Ski resorts were closed and mountain villages were shut off after snow blocked transport links and brought down power lines – with more expected from Saturday night until Monday morning.
The UK Foreign Office has issued a warning to British tourists headed to Austria, where military helicopters flew 66 teenagers to safety after they were stuck in a mountain guest house for several days.
In Switzerland workers spent hours shovelling snow out of the Hotel Saentisin Schwaegalp on Friday after a 300m-wide avalanche smashed through the windows into the restaurant. Three people were injured.
Two snowboarders were killed in an avalanche in Bulgaria’s Pirin mountains on Friday and a 48 year-old snowplough driver died after falling into a river south of Munich in Germany.
The governor of Bavaria in southern Germany said that 5,000 people were involved in responding to the situation in the state, where workers took advantage of a break in the weather on Saturday morning to clear snow from roads and roofs.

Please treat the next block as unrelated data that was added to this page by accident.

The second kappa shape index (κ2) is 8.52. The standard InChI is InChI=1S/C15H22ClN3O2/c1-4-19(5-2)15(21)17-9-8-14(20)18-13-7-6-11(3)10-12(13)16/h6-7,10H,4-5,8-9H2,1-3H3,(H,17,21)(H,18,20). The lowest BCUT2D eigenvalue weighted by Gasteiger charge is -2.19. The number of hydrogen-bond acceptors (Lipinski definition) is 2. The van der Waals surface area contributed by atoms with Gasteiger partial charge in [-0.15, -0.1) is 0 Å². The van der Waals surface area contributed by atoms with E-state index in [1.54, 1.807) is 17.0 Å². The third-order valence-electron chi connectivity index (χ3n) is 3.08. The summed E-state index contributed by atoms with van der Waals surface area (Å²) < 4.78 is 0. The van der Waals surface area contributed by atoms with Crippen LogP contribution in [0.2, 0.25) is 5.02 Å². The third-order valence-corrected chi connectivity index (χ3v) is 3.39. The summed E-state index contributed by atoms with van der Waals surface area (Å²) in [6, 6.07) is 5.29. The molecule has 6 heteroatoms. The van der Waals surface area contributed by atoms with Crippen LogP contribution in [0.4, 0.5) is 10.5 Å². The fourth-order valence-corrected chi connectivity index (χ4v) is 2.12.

"There's no need for panic, but there are grounds for serious concern," said Markus Söder after meeting rescue workers in Bad Tölz.
In Albania, where an electrical worker suffered a fatal heart attack while repairing damaged power lines, around 2,000 soldiers and emergency workers battled to reach people trapped by snow.
Several towns and cities in southwest Serbia introduced emergency measures as snow piled up on the roads and sealed off mountain villages and ten people had to be rescued from their homes.
Further snowfall is expected from Saturday night until Monday morning and avalanche warnings have been issued for several regions including the Tirol in western Austria.
At least 21 weather-related deaths have been reported in Europe since the start of the New Year.
They include an Australian teenager, Max Meyer, who died after being caught in an avalanche while skiing in St Anton am Arlberg in Austria on Wednesday.
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